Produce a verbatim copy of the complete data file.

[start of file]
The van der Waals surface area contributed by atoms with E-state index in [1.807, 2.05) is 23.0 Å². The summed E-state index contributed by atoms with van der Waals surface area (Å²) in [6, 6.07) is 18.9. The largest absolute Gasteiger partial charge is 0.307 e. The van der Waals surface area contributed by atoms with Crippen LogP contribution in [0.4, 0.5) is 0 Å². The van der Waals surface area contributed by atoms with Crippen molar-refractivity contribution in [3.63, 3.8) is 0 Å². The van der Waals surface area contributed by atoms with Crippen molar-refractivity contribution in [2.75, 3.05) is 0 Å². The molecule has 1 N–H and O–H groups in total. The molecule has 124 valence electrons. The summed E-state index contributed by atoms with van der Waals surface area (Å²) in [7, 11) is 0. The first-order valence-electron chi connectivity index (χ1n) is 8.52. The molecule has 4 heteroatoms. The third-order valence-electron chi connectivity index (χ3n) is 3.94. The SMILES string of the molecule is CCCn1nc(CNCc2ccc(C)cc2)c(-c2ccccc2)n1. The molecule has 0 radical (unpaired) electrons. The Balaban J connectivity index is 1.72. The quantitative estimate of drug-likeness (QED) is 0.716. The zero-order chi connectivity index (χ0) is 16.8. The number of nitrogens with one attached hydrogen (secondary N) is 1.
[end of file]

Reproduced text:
The van der Waals surface area contributed by atoms with E-state index in [1.807, 2.05) is 23.0 Å². The summed E-state index contributed by atoms with van der Waals surface area (Å²) in [6, 6.07) is 18.9. The largest absolute Gasteiger partial charge is 0.307 e. The van der Waals surface area contributed by atoms with Crippen LogP contribution in [0.4, 0.5) is 0 Å². The van der Waals surface area contributed by atoms with Crippen molar-refractivity contribution in [3.63, 3.8) is 0 Å². The van der Waals surface area contributed by atoms with Crippen molar-refractivity contribution in [2.75, 3.05) is 0 Å². The molecule has 1 N–H and O–H groups in total. The molecule has 124 valence electrons. The summed E-state index contributed by atoms with van der Waals surface area (Å²) in [7, 11) is 0. The first-order valence-electron chi connectivity index (χ1n) is 8.52. The molecule has 4 heteroatoms. The third-order valence-electron chi connectivity index (χ3n) is 3.94. The SMILES string of the molecule is CCCn1nc(CNCc2ccc(C)cc2)c(-c2ccccc2)n1. The molecule has 0 radical (unpaired) electrons. The Balaban J connectivity index is 1.72. The quantitative estimate of drug-likeness (QED) is 0.716. The zero-order chi connectivity index (χ0) is 16.8. The number of nitrogens with one attached hydrogen (secondary N) is 1.